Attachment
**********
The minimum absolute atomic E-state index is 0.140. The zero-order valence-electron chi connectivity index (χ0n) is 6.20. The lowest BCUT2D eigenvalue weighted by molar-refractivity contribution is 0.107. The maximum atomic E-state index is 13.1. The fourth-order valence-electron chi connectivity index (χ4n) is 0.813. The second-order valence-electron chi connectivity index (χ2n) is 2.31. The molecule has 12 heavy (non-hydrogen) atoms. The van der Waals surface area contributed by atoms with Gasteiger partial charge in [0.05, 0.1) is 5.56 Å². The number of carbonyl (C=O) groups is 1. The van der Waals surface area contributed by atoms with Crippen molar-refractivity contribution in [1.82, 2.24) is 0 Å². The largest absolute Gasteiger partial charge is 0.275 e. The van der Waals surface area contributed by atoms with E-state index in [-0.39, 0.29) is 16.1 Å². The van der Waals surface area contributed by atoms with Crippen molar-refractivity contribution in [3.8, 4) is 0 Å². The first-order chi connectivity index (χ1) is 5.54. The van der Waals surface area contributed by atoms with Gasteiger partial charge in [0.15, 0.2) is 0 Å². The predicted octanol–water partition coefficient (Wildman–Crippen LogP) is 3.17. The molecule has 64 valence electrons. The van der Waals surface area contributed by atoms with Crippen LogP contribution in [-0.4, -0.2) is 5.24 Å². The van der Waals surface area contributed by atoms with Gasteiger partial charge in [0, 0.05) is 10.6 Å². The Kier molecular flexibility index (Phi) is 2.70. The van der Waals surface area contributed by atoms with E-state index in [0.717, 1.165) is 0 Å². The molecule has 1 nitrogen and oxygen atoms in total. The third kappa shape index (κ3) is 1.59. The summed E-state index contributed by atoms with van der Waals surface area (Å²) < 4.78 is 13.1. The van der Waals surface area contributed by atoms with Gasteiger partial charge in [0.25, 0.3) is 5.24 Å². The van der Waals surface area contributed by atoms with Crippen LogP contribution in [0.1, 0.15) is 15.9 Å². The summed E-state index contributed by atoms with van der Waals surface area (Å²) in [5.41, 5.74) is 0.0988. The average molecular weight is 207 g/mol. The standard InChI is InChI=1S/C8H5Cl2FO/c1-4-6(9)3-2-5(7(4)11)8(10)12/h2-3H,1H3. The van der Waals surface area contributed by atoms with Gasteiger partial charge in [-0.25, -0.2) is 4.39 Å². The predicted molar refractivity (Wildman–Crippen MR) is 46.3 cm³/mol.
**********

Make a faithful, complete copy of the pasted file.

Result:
The minimum absolute atomic E-state index is 0.140. The zero-order valence-electron chi connectivity index (χ0n) is 6.20. The lowest BCUT2D eigenvalue weighted by molar-refractivity contribution is 0.107. The maximum atomic E-state index is 13.1. The fourth-order valence-electron chi connectivity index (χ4n) is 0.813. The second-order valence-electron chi connectivity index (χ2n) is 2.31. The molecule has 12 heavy (non-hydrogen) atoms. The van der Waals surface area contributed by atoms with Gasteiger partial charge in [0.05, 0.1) is 5.56 Å². The number of carbonyl (C=O) groups is 1. The van der Waals surface area contributed by atoms with Crippen molar-refractivity contribution in [1.82, 2.24) is 0 Å². The largest absolute Gasteiger partial charge is 0.275 e. The van der Waals surface area contributed by atoms with E-state index in [-0.39, 0.29) is 16.1 Å². The van der Waals surface area contributed by atoms with Crippen molar-refractivity contribution in [3.8, 4) is 0 Å². The first-order chi connectivity index (χ1) is 5.54. The van der Waals surface area contributed by atoms with Gasteiger partial charge in [0.15, 0.2) is 0 Å². The predicted octanol–water partition coefficient (Wildman–Crippen LogP) is 3.17. The molecule has 64 valence electrons. The van der Waals surface area contributed by atoms with Crippen LogP contribution in [-0.4, -0.2) is 5.24 Å². The van der Waals surface area contributed by atoms with Gasteiger partial charge in [0, 0.05) is 10.6 Å². The Kier molecular flexibility index (Phi) is 2.70. The van der Waals surface area contributed by atoms with E-state index in [0.717, 1.165) is 0 Å². The molecule has 1 nitrogen and oxygen atoms in total. The third kappa shape index (κ3) is 1.59. The summed E-state index contributed by atoms with van der Waals surface area (Å²) < 4.78 is 13.1. The van der Waals surface area contributed by atoms with Gasteiger partial charge in [0.25, 0.3) is 5.24 Å². The van der Waals surface area contributed by atoms with Crippen LogP contribution in [0.1, 0.15) is 15.9 Å². The summed E-state index contributed by atoms with van der Waals surface area (Å²) in [5.41, 5.74) is 0.0988. The average molecular weight is 207 g/mol. The standard InChI is InChI=1S/C8H5Cl2FO/c1-4-6(9)3-2-5(7(4)11)8(10)12/h2-3H,1H3. The van der Waals surface area contributed by atoms with Gasteiger partial charge in [-0.25, -0.2) is 4.39 Å². The predicted molar refractivity (Wildman–Crippen MR) is 46.3 cm³/mol.